Losing is the New Winning

Many people associate losing with failure or not being good enough. But actually losing is part of the learning process, it doesn’t have to be a negative all the time. How many times have you played a game or a sport where you are winning for most part of the game, then all of a sudden you lose your lead? How did you feel? Angry? Annoyed? Frustrated? We have all been there! However next time you find yourself in a similar situation remember it’s not all that bad.

From experience in sport, there have been many times where I have come up against better and stronger competition where I have failed to even get close to winning. Sometimes, you just need to take it on the chin and learn from it. Here are some of the things I have learnt from losing which I feel have made me a better player and a better person in sport today.

How to learn from losing.

  1. Don’t get annoyed at yourself.

Even if you recognise that you are performing poorly and you’re not your usual self. Don’t show your frustration by getting all angry that will make you perform worse. Instead take a breather; have a drink and take your time. Don’t rush back into a game, try and set the game to your own pace especially if you’re playing an individual sport.

  1. Don’t accuse anyone for your performance.

One of the worst things you can do is force blame onto someone/something. Sometimes things like the weather can make you underperform, but blaming the weather won’t change anything. Next time try and practice under poor conditions this may help you in the future. However, if something is distracting you from performing your best then simply try and resolve it. Don’t let it bother you for the duration.

  1. Show Sportsmanship.

No matter how poorly you played or how badly you feel after a loss you should always praise your opponent. Sportsmanship is a key factor and small things like a handshake or  saying well done can go far. Walking off in a sulk will attract negative attention which you don’t want and won’t help your credibility.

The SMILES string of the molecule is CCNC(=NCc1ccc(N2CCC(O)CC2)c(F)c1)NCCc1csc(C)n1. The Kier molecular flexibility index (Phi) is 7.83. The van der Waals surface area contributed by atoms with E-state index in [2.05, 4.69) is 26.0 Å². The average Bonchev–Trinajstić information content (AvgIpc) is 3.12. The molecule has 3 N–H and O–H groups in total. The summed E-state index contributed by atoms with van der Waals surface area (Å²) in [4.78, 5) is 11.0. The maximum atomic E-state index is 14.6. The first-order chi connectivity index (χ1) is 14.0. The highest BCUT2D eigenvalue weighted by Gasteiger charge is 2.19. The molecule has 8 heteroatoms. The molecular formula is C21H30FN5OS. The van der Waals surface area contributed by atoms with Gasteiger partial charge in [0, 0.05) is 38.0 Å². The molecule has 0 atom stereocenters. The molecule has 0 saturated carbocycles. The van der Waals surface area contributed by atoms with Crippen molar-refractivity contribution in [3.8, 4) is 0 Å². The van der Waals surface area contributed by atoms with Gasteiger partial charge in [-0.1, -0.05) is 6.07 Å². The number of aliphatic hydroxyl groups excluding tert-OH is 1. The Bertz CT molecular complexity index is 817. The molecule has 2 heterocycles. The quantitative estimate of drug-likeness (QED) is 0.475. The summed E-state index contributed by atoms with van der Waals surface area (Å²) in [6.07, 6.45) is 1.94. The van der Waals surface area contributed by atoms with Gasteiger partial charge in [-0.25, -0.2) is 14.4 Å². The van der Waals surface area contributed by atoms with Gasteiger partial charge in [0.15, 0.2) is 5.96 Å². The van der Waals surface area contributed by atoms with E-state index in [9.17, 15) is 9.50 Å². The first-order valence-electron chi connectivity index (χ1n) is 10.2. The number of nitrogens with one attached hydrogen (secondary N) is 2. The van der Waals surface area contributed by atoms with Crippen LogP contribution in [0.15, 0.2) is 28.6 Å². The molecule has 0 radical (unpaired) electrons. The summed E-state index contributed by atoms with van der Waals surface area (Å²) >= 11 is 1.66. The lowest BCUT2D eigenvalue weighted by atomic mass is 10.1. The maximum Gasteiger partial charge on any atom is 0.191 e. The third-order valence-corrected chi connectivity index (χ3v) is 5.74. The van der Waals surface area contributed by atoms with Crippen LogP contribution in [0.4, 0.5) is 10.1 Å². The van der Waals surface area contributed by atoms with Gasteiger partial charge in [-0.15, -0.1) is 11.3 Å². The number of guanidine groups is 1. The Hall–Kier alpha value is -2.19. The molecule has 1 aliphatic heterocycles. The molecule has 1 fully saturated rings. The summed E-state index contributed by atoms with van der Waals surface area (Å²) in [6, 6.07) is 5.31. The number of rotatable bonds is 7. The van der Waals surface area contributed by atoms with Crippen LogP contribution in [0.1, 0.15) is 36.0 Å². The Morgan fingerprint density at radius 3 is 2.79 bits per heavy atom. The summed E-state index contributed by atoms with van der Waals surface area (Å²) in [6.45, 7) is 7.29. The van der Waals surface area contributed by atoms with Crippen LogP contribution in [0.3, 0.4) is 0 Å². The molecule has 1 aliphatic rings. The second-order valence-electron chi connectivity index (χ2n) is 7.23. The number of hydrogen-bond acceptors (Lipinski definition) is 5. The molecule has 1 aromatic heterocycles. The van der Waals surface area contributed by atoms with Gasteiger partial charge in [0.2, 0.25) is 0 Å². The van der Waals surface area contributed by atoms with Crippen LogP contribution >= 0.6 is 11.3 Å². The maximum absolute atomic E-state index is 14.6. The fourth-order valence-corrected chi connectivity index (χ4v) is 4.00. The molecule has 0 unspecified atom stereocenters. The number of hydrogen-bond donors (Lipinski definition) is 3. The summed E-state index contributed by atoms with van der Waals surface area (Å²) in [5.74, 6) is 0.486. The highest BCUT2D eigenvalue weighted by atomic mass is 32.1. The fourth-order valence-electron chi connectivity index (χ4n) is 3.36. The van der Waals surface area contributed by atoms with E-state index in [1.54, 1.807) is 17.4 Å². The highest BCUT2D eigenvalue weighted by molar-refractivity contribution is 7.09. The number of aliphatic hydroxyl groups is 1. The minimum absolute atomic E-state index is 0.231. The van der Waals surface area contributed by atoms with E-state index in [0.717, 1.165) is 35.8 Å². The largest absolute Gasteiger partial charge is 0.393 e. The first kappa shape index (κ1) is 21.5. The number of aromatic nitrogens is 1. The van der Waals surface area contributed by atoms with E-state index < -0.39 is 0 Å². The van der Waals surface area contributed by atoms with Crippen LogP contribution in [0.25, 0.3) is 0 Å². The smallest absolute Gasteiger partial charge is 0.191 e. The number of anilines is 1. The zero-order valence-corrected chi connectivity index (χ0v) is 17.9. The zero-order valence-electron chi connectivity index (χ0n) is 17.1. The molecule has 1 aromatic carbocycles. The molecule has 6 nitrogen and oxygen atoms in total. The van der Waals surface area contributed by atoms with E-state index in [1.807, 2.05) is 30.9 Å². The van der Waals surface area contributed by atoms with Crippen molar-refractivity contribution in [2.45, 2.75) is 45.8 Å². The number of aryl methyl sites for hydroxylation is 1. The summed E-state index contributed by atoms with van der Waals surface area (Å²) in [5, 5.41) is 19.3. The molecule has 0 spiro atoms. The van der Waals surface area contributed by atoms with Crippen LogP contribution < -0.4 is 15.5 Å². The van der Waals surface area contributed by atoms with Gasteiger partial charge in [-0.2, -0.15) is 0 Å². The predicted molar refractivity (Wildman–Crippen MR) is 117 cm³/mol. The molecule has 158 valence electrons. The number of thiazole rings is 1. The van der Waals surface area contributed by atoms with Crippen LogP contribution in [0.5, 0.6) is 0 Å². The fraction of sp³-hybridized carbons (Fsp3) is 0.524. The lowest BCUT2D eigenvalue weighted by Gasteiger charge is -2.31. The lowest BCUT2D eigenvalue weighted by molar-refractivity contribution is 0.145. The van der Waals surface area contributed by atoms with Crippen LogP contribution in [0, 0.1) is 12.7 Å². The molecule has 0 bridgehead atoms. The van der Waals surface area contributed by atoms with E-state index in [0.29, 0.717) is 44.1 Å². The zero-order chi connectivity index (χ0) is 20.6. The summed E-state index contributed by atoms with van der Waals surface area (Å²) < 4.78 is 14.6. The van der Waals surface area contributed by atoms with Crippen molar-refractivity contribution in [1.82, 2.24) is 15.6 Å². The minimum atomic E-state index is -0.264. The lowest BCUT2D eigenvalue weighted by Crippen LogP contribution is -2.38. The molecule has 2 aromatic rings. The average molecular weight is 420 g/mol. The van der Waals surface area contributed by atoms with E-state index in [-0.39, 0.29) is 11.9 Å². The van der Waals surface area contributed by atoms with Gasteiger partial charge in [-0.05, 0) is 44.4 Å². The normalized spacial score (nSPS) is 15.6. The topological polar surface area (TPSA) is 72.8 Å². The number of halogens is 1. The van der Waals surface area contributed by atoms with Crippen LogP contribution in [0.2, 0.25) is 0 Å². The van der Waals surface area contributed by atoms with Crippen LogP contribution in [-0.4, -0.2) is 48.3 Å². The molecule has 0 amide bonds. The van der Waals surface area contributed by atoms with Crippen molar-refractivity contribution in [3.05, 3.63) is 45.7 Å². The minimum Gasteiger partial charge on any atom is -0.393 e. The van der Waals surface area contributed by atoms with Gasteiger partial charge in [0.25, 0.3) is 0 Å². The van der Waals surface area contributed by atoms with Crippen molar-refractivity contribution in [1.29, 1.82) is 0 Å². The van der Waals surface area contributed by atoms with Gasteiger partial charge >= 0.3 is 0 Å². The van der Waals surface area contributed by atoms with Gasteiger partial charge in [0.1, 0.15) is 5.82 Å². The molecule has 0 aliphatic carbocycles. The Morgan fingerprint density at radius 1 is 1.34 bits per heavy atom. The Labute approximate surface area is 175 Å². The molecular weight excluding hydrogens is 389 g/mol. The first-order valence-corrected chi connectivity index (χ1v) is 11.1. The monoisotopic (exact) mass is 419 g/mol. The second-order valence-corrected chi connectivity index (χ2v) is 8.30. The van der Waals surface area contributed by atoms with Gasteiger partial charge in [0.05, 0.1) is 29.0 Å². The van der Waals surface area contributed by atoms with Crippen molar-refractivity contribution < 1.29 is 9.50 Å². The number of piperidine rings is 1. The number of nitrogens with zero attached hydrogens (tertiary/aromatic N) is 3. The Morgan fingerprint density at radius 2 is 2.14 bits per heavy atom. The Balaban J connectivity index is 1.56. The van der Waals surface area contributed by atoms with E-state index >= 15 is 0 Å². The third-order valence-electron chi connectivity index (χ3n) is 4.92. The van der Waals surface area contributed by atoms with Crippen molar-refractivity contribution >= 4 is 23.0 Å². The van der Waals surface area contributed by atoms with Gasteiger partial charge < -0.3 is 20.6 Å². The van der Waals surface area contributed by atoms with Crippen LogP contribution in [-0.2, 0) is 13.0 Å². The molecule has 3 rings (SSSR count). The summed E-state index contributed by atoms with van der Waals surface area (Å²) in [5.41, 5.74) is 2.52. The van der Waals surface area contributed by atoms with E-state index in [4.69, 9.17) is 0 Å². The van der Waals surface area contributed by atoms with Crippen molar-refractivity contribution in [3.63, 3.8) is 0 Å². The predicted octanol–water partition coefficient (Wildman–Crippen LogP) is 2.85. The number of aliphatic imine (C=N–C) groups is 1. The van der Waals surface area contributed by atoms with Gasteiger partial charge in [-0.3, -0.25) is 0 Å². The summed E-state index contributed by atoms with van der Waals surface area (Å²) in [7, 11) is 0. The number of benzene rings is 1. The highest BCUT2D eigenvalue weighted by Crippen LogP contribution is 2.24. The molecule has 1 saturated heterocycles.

1. Review your game.

After a loss try and identify points where you didn’t perform so well. This may help you recognise what aspects you need to train or practice and will help you improve. If you can’t identify any areas, try and ask someone who may have been watching, they might be able to find some parts that need development. Also identify areas where you did perform well, you may be able to use these to your strengths.

  1. You can’t win everything.

Losing an important match isn’t the end of the world. There may be other opportunities in the future to get to where you want. Tennis player Lindsay Davenport once said “Sometimes you lose more than you win. It’s about handling losses and trying to turn them into positives. You get out into the big leagues and there’s a period of adjustment to be made. You’ve got to handle it.”

  1. Be positive

Positivity is significant in any situation. Being positive can attract positive things such as motivation so you can try and try again. Negative emotions will narrow your mind and your thinking which may prevent you from maximising performance.

On the whole, losing provides you with experience. If you were to win all the time, then winning wouldn’t be that fun and may prevent you from reaching higher levels in your sport. However, the occasional loss allows you to identify where you need to train, so that you can perform against stronger and better people. Then again, sometimes you don’t need to perform the best to be the best.

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